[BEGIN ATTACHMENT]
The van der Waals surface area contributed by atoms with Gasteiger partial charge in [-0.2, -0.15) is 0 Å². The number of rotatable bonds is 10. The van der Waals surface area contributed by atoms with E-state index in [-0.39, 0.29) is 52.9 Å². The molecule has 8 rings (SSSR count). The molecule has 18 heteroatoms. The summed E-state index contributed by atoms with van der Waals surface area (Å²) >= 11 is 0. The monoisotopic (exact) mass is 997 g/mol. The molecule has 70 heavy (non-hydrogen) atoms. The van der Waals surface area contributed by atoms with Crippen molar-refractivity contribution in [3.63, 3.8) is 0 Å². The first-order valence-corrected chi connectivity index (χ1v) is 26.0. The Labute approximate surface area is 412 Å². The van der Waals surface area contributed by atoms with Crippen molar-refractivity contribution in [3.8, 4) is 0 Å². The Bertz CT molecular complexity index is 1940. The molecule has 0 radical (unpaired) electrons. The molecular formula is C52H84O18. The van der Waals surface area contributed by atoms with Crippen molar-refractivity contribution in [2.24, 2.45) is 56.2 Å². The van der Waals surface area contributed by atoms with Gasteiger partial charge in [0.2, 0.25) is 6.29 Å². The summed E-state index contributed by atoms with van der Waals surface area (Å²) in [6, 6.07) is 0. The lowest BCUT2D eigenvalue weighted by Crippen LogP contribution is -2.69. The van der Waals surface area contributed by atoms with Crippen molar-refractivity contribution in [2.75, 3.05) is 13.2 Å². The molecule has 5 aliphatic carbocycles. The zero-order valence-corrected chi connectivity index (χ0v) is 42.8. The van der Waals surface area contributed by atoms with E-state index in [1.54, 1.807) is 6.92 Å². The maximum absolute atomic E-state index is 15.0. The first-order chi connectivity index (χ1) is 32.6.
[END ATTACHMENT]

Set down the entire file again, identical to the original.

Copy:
The van der Waals surface area contributed by atoms with Gasteiger partial charge in [-0.2, -0.15) is 0 Å². The number of rotatable bonds is 10. The van der Waals surface area contributed by atoms with E-state index in [-0.39, 0.29) is 52.9 Å². The molecule has 8 rings (SSSR count). The molecule has 18 heteroatoms. The summed E-state index contributed by atoms with van der Waals surface area (Å²) >= 11 is 0. The monoisotopic (exact) mass is 997 g/mol. The molecule has 70 heavy (non-hydrogen) atoms. The van der Waals surface area contributed by atoms with Crippen molar-refractivity contribution in [3.63, 3.8) is 0 Å². The first-order valence-corrected chi connectivity index (χ1v) is 26.0. The Labute approximate surface area is 412 Å². The van der Waals surface area contributed by atoms with Crippen molar-refractivity contribution in [3.8, 4) is 0 Å². The Bertz CT molecular complexity index is 1940. The molecule has 0 radical (unpaired) electrons. The molecular formula is C52H84O18. The van der Waals surface area contributed by atoms with Crippen molar-refractivity contribution in [2.24, 2.45) is 56.2 Å². The van der Waals surface area contributed by atoms with Gasteiger partial charge in [0.2, 0.25) is 6.29 Å². The summed E-state index contributed by atoms with van der Waals surface area (Å²) in [6, 6.07) is 0. The lowest BCUT2D eigenvalue weighted by Crippen LogP contribution is -2.69. The van der Waals surface area contributed by atoms with Crippen molar-refractivity contribution in [2.75, 3.05) is 13.2 Å². The molecule has 5 aliphatic carbocycles. The zero-order valence-corrected chi connectivity index (χ0v) is 42.8. The van der Waals surface area contributed by atoms with E-state index in [1.54, 1.807) is 6.92 Å². The maximum absolute atomic E-state index is 15.0. The first-order chi connectivity index (χ1) is 32.6.